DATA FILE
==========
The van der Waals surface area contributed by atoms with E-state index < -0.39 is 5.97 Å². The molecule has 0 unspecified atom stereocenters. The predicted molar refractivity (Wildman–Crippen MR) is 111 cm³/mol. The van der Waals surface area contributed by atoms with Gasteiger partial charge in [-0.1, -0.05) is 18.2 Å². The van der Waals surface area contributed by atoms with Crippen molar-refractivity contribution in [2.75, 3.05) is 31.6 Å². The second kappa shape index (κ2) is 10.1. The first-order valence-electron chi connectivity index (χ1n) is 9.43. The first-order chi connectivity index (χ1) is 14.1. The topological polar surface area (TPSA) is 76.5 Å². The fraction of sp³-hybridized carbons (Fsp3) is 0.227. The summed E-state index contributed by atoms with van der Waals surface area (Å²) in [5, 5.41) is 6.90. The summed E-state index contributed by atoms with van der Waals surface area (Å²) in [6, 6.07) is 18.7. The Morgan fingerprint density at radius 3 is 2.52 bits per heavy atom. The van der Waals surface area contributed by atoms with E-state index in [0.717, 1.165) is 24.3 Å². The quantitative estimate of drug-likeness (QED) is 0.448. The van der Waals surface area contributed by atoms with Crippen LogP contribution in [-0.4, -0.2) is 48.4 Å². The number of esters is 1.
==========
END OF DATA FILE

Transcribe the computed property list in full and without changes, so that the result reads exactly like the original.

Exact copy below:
The van der Waals surface area contributed by atoms with E-state index < -0.39 is 5.97 Å². The molecule has 0 unspecified atom stereocenters. The predicted molar refractivity (Wildman–Crippen MR) is 111 cm³/mol. The van der Waals surface area contributed by atoms with Gasteiger partial charge in [-0.1, -0.05) is 18.2 Å². The van der Waals surface area contributed by atoms with Crippen molar-refractivity contribution in [2.75, 3.05) is 31.6 Å². The second kappa shape index (κ2) is 10.1. The first-order valence-electron chi connectivity index (χ1n) is 9.43. The first-order chi connectivity index (χ1) is 14.1. The topological polar surface area (TPSA) is 76.5 Å². The fraction of sp³-hybridized carbons (Fsp3) is 0.227. The summed E-state index contributed by atoms with van der Waals surface area (Å²) in [5, 5.41) is 6.90. The summed E-state index contributed by atoms with van der Waals surface area (Å²) in [6, 6.07) is 18.7. The Morgan fingerprint density at radius 3 is 2.52 bits per heavy atom. The van der Waals surface area contributed by atoms with E-state index in [0.717, 1.165) is 24.3 Å². The quantitative estimate of drug-likeness (QED) is 0.448. The van der Waals surface area contributed by atoms with Crippen LogP contribution in [-0.4, -0.2) is 48.4 Å². The number of esters is 1.